Friday, 28 September 2012

Still Waters Run Deep - The Bee Gees

This novel and amusing photograph was taken by Vicky Cheng my friend in Taiwan while undertaking training as a wildlife guide in China and is now canvassing for votes on the image. Not quite sure what it is all about, buy having told her I would try and recruit some of our readers, it will take just a matter of seconds and feel it will please Vicky no end. Please take those few moments, follow the instructions and make someone happy - Thank You!
1. click the following link:
2. click "vote" on the right side (five beautiful women doing yoga pose on a big rock)
3. final click "share" if you could help me more!
thank you so much
Once again not the best of days weather-wise but with a promise of a few bright patches and 4 hours free before the next airport pick up I set myself a small challenge. Having heard from one of our reader earlier in the week that a group of 'birders' had set their sights on recording 50 species in one morning I decided to do the same. Heard only (but counted) are marked *.
Not surprisingly Robin was first on the list as Black-headed and Herring Gulls flew inland, Mallard, Mute Swan, Coot along with Moorhen were on the pond and this most obliging KESTEL landed in the tree as I drove through the gates. Time to abandon the camera and bins for the 10 minute drive across the border into Hampshire to visit
formally areas of Aggregate extraction surrounded by woodland and now sympathetically turned over to wildlife. With no additions on the way, it looked as though the day was going to be something of a disaster before it had ever started, all gates to the reserve were locked with Hides Closed notices posted???? Driving to the east end, which is always accessible, I thought of 'flooding', or was it simply they don't open up until later - it would be a matter of wait and see! Not surprisingly 'ticks' came thick and fast as I first headed for the Lapwing Hide (where there were no Lapwings) scoring Wren*, Carrion Crow, Collared Dove, Wood Pigeon, Mistle Thrush, Dunnock, Jackdaw, Blue Tit, Jay (very handy), Canada Goose, Cormorant, Chaffinch, Goldcrest, both large Woodpeckers and an even luckier 'calling' Redpoll sp. likely Lesser? Just outside the hide are a stand of Silver Birch tree in which were a number of birds, the first of which was this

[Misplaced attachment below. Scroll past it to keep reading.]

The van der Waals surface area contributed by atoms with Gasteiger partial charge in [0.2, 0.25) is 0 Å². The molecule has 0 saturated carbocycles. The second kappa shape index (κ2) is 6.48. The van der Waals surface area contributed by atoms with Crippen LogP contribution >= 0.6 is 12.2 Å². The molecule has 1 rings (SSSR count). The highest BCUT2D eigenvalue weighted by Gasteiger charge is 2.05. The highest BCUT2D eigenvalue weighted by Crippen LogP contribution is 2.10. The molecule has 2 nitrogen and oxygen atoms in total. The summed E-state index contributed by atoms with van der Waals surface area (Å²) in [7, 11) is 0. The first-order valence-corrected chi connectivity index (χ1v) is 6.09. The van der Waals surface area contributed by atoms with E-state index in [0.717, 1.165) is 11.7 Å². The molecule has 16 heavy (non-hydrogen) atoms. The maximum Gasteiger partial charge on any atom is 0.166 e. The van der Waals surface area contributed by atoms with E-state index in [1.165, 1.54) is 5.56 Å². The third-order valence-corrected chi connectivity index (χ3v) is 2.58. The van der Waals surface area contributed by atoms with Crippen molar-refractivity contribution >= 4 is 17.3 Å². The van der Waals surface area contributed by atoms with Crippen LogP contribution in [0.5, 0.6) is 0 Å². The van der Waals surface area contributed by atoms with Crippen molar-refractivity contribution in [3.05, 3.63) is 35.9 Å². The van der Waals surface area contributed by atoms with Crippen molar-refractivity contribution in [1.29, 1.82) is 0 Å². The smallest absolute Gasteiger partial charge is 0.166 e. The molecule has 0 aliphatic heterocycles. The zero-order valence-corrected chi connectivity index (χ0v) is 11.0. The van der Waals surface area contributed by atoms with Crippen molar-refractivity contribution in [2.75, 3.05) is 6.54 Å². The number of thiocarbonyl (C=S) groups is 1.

SPOTTED FLYCATCHER a species I had not thus far caught up with this year, a nice addition.
It maintained its distance, so for a better view I visited the archive. Several Chiffchaff were also in the trees along with at least one Willow Warbler, in full song, making it easy to distinguish it from the rest.